Commercially, we focus on the first cluster. Think of it as rolling out cellular to a city. We have a neighborhood of earth observation satellites. If we were able to provide some connectivity in orbit, it would improve their connectivity by more than 2x and reduce their latency by more than 5x. We’re focused on understanding how this solution can help customers and if there’s a meaningful relationship to build there so we can spend the next two years building and deploying it.

Last but not least, we focus on optical communication. It is a strategic part of our infrastructure. We believe there are opportunities for disruption in the market. We focus on an internal design.

It can be difficult to transmit optical signals through the Earth’s atmosphere. How can this be resolved?

What you do on many networks where there are connections that are not reliable is rely on spatial diversity. The question then arises as to the economic viability of this solution. For example, can you afford 10 optical ground stations for one connection? The industry has some catching up to do. I’m part of the industry, so this is more self-reflection than a finger-wagging.

What do you recommend?

Ground stations need to be much more economical, robust and portable, not fixed assets like telescopes that cannot move and cost a lot of money to set up. The barrier here is the economics of ground stations and the feasibility of their placement.

I’ve done some studies myself and others have done studies showing that you need 5 to 9 times more ground stations than the number of links you want to support. They also need site diversity, they need to be more than 1,000 kilometers apart. That is solvable.

Point-to-point optical signals are harder to jam or intercept than RF signals. With spatial diversity in your ground network, data moves through terrestrial networks. Does this affect security?

I don’t think it’s fair to say that because you have fiber in the network, the network is no longer secure. If you can make security a non-issue for one segment of the network, you can focus your resources on making the other side more secure. Put all your resources to make the fiber optic part safe.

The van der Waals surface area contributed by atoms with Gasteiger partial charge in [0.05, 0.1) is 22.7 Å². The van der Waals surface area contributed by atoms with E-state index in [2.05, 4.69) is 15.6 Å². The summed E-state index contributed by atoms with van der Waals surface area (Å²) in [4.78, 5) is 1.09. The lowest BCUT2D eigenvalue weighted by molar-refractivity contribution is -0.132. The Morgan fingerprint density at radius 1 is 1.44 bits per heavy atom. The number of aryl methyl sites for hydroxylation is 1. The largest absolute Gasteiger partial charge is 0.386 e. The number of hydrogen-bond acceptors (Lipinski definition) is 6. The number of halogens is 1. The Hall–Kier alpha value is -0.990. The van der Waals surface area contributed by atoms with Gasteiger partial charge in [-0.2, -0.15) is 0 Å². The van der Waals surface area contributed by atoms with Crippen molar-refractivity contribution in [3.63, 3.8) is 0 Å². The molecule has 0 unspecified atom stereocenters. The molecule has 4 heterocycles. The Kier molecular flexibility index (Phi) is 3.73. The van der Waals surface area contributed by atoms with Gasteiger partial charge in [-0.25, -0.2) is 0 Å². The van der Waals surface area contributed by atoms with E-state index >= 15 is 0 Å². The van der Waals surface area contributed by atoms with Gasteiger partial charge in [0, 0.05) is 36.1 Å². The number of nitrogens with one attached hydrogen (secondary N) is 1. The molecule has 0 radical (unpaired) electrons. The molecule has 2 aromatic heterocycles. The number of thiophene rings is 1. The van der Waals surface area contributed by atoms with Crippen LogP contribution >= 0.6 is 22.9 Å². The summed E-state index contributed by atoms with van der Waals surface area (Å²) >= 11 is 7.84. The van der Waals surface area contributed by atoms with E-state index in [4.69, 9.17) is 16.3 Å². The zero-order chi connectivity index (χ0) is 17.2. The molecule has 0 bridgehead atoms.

If you want real security, one of the interesting things is the fact that at optical frequencies we are able to use the quantum nature of light. While we’re just beginning to figure out how to use this, we’ve shown we can do it. Therefore, optical has operational advantages such as narrow beams and point-to-point. In the next 10 years, it also has physics-based benefits that could actually make it a whole lot safer to use.

Do you need to install optical communication stations on mountains or in the desert?

The reason for this is that the cloud probability is lower there. But no. Seattle isn’t great because it’s cloudy and rainy most of the year, but you certainly don’t have to go to the middle of the Mojave Desert to set up a ground station. There are many dry places that have good weather. And again, when you have variety, don’t count on a particular site being always available. It becomes much more manageable.

Has the war in Ukraine changed your perspective?

Commercial companies played a significant role in uncovering what is going on. But as you notice, everything is still archived. This is due to the latency. It takes tens of minutes, sometimes hours, to get this data. What happened has already happened. What you see is the wreck left behind.

Wouldn’t it be amazing if you could receive and act on information minutes late? This is the piece that I feel is missing. The current conflict is helping, but it hasn’t necessarily captured everyone’s imagination because what’s possible isn’t obvious yet.